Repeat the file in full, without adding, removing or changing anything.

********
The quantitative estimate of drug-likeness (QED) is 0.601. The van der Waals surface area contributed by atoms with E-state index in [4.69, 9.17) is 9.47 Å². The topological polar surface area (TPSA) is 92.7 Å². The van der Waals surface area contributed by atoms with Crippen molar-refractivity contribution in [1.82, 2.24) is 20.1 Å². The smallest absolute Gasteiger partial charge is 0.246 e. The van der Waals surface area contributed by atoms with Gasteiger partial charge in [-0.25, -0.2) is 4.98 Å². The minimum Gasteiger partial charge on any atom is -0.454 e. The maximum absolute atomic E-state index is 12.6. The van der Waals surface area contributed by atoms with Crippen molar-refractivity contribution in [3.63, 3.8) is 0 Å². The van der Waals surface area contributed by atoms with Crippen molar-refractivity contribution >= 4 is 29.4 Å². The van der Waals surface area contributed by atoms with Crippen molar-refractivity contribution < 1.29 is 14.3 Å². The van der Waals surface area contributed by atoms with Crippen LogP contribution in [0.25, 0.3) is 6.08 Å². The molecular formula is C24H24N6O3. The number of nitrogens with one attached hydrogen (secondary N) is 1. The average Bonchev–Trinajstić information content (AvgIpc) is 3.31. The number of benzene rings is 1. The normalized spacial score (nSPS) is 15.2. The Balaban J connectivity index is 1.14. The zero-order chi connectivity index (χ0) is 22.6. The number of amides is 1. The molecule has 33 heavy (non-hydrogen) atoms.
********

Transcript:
The quantitative estimate of drug-likeness (QED) is 0.601. The van der Waals surface area contributed by atoms with E-state index in [4.69, 9.17) is 9.47 Å². The topological polar surface area (TPSA) is 92.7 Å². The van der Waals surface area contributed by atoms with Crippen molar-refractivity contribution in [1.82, 2.24) is 20.1 Å². The smallest absolute Gasteiger partial charge is 0.246 e. The van der Waals surface area contributed by atoms with Gasteiger partial charge in [-0.25, -0.2) is 4.98 Å². The minimum Gasteiger partial charge on any atom is -0.454 e. The maximum absolute atomic E-state index is 12.6. The van der Waals surface area contributed by atoms with Crippen molar-refractivity contribution in [3.63, 3.8) is 0 Å². The van der Waals surface area contributed by atoms with Crippen molar-refractivity contribution >= 4 is 29.4 Å². The van der Waals surface area contributed by atoms with Crippen molar-refractivity contribution < 1.29 is 14.3 Å². The van der Waals surface area contributed by atoms with Crippen LogP contribution in [0.25, 0.3) is 6.08 Å². The molecular formula is C24H24N6O3. The number of nitrogens with one attached hydrogen (secondary N) is 1. The average Bonchev–Trinajstić information content (AvgIpc) is 3.31. The number of benzene rings is 1. The normalized spacial score (nSPS) is 15.2. The Balaban J connectivity index is 1.14. The zero-order chi connectivity index (χ0) is 22.6. The number of amides is 1. The molecule has 33 heavy (non-hydrogen) atoms.